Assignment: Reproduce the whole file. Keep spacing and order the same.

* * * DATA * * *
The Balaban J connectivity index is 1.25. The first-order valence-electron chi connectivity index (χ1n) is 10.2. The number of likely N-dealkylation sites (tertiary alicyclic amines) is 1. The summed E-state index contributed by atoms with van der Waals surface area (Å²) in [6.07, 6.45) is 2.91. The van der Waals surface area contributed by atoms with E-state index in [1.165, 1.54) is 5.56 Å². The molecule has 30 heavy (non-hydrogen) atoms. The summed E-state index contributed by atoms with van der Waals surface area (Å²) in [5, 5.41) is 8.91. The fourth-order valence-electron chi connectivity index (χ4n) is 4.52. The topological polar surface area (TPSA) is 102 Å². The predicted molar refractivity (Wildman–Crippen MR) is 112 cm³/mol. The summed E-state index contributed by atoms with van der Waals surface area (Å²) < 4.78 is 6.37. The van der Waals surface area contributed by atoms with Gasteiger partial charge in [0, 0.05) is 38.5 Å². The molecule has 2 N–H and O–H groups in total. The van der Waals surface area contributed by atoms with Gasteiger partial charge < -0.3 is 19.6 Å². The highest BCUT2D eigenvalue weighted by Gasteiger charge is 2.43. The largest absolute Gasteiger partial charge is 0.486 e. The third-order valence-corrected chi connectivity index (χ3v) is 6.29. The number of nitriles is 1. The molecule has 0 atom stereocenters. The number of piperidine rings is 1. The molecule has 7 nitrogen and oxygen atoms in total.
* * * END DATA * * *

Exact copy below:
The Balaban J connectivity index is 1.25. The first-order valence-electron chi connectivity index (χ1n) is 10.2. The number of likely N-dealkylation sites (tertiary alicyclic amines) is 1. The summed E-state index contributed by atoms with van der Waals surface area (Å²) in [6.07, 6.45) is 2.91. The van der Waals surface area contributed by atoms with E-state index in [1.165, 1.54) is 5.56 Å². The molecule has 30 heavy (non-hydrogen) atoms. The summed E-state index contributed by atoms with van der Waals surface area (Å²) in [5, 5.41) is 8.91. The fourth-order valence-electron chi connectivity index (χ4n) is 4.52. The topological polar surface area (TPSA) is 102 Å². The predicted molar refractivity (Wildman–Crippen MR) is 112 cm³/mol. The summed E-state index contributed by atoms with van der Waals surface area (Å²) < 4.78 is 6.37. The van der Waals surface area contributed by atoms with Gasteiger partial charge in [0, 0.05) is 38.5 Å². The molecule has 2 N–H and O–H groups in total. The van der Waals surface area contributed by atoms with Gasteiger partial charge < -0.3 is 19.6 Å². The highest BCUT2D eigenvalue weighted by Gasteiger charge is 2.43. The largest absolute Gasteiger partial charge is 0.486 e. The third-order valence-corrected chi connectivity index (χ3v) is 6.29. The number of nitriles is 1. The molecule has 0 atom stereocenters. The number of piperidine rings is 1. The molecule has 7 nitrogen and oxygen atoms in total.